It’s late 90’s. At the foot of the Rocky Mountains in a small suburb of Denver, Colorado a band is formed. “We all went to school together” explains lead singer, Isaac Slade. History is littered with tales of bands forming out of school friends having a laugh and making it big. Radiohead, Green Day, Pink Floyd and Queen are all examples of friends writing music together outside of classes before making it big. The problem is, this band didn’t make it big; and they weren’t the Fray.
“Ben [drums], Dave [lead guitar] and I had a band and we were not very good. There was a certain looseness about us that most people did not come to appreciate. Joe had a band and they were actually pretty good. But they broke up. So when they broke up and we broke up we joined forces and started the Fray back in 2002.” So how did the name ‘the Fray’ come about? “We had a gig, but we just didn’t have a name. So we put out a little fishbowl and we asked for name suggestions. We took it home that night and I was a big math nerd back in highschool so I had one of those big dry erase boards in my room. So we wrote up a bunch of names up there from the fishbowl, from the internet, from our brains and I think we even had a dictionary out at one point. We decided on the Fray that night.” And that was the start of something big.
With the band’s latest record, Helios, seeing its release at the end of February, Isaac was eager to say what this record meant, as an album and to the band itself. When a band is best known for writing songs about lost love and suicidal tendencies, such a shift in tone is doubtlessly worthy of comment. “Helios was the Greek God of the Sun, and this is probably the brightest record we’ve ever made. We’ve been known for being a pretty dour band and this album just comes at a bright time with new relationships and new babies coming. Our wives are all pregnant and having kids.” The shift in tone in this album reflects the band’s readiness to explore the full spectrum of emotion and not pigeonhole or typecast the band to any specific emotional state.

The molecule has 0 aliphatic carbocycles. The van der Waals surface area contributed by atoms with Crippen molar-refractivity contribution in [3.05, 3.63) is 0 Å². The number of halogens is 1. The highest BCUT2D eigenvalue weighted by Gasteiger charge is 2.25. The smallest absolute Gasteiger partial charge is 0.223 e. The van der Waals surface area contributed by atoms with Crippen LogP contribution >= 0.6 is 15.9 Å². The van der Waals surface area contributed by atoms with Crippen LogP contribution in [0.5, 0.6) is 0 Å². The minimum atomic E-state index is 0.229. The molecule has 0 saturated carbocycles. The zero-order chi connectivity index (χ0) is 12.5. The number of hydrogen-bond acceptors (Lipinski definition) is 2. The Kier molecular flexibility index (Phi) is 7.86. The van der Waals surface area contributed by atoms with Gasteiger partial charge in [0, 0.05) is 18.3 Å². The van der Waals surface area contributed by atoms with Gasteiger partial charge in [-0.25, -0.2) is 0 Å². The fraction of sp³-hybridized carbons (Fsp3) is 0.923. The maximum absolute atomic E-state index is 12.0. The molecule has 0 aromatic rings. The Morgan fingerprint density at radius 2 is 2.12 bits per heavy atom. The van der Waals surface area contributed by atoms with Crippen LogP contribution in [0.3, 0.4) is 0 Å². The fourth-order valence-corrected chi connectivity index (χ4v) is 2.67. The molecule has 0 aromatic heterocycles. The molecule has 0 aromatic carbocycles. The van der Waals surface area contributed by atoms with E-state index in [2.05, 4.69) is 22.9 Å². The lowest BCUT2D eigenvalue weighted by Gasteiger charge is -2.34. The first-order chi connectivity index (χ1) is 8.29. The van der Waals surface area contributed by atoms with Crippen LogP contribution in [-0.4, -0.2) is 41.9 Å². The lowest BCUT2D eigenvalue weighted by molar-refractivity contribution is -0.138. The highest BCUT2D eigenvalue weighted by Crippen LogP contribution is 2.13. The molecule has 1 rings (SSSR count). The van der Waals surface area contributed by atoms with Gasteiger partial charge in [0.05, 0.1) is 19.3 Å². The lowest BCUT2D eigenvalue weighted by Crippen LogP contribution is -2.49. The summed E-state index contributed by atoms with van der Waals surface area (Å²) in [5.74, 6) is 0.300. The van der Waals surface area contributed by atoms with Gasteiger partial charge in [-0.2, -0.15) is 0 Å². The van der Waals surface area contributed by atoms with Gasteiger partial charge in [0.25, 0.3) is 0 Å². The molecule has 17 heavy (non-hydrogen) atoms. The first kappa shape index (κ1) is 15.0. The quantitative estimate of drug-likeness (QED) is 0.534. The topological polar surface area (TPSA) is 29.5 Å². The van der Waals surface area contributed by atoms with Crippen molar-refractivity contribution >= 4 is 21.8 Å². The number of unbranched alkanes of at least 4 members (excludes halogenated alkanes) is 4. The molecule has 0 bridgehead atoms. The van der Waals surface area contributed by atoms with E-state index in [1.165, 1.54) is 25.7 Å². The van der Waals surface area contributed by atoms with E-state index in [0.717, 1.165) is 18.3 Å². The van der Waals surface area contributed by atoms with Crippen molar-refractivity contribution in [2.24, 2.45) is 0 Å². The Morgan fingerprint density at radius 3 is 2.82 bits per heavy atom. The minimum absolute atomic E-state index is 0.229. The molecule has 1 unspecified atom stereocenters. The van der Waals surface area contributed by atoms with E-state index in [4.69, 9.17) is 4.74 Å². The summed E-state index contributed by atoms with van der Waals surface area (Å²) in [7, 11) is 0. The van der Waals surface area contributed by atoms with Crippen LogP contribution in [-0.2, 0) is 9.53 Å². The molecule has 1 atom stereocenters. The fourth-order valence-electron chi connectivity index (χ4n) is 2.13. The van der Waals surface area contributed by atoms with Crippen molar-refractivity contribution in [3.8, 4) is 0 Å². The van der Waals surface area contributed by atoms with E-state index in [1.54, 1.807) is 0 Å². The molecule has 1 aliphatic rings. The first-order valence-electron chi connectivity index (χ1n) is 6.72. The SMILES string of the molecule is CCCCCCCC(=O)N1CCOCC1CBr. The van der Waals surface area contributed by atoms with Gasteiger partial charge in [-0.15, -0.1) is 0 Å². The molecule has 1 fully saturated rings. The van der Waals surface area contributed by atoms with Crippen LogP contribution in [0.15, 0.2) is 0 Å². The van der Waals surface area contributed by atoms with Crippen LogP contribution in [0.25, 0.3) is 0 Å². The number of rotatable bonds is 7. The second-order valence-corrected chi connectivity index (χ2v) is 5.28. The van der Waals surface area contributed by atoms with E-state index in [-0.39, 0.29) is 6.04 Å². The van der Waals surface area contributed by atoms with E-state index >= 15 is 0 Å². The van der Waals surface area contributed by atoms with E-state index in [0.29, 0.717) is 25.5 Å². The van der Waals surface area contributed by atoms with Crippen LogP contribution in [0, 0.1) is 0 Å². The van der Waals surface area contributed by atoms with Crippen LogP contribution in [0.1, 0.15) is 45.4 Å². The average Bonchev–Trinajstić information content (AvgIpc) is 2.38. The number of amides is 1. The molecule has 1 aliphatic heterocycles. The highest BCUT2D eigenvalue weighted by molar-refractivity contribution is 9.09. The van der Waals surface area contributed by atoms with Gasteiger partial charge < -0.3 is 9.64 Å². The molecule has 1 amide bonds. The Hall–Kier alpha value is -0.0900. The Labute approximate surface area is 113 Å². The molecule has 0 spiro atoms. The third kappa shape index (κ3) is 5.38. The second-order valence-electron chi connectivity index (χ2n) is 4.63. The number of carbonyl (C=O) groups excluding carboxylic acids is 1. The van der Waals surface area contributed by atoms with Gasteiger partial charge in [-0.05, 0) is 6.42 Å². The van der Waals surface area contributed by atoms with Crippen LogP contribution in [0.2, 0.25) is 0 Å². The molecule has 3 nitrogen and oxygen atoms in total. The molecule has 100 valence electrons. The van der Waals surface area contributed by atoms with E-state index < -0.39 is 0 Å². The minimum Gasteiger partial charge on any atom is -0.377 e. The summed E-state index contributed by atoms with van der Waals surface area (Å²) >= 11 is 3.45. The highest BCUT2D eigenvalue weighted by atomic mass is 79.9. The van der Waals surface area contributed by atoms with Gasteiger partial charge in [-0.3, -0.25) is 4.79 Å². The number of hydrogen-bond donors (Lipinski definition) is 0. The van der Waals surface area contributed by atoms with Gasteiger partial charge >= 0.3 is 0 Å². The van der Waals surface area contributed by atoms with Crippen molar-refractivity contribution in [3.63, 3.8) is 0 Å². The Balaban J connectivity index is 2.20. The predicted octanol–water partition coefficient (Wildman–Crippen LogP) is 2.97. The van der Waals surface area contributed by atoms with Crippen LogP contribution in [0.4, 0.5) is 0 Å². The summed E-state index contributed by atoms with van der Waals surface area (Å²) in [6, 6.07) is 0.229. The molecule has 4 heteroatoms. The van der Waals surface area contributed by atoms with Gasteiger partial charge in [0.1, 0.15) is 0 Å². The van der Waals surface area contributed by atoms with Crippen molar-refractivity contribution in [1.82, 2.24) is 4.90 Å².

“Technically, the name actually came from our photoshoot. We did a bunch of pictures out in the Mojave Desert at a solar energy plant and if you look at our album cover actually it’s a bunch of those mirrors, they’re these big three meter wide mirrors that all shine and reflect the light of the sun onto this big tower and make a bunch of energy. So we shot out album cover out there and those big mirrors are called Heliostat.” Says Slade; showing how the presentation of the album is representative of the light and positivity surrounding the lives of the band members.
In relation to the previous three albums, Isaac is honest and self-critical: “We’re a bit limited as a band. We’ve always written songs about our lives and about our stories and we’re limited in the sense that we have only really written about what we know.” These ‘limitations’ of the band have been used in the past as great strength; notably two of the band’s biggest singles: Cable Car (Over My Head), which was influenced by Slade’s relationship with his brother and the song that the band is best known for; How to Save a Life, which is based on Slade’s experience as a camp mentor dealing with a troubled teen.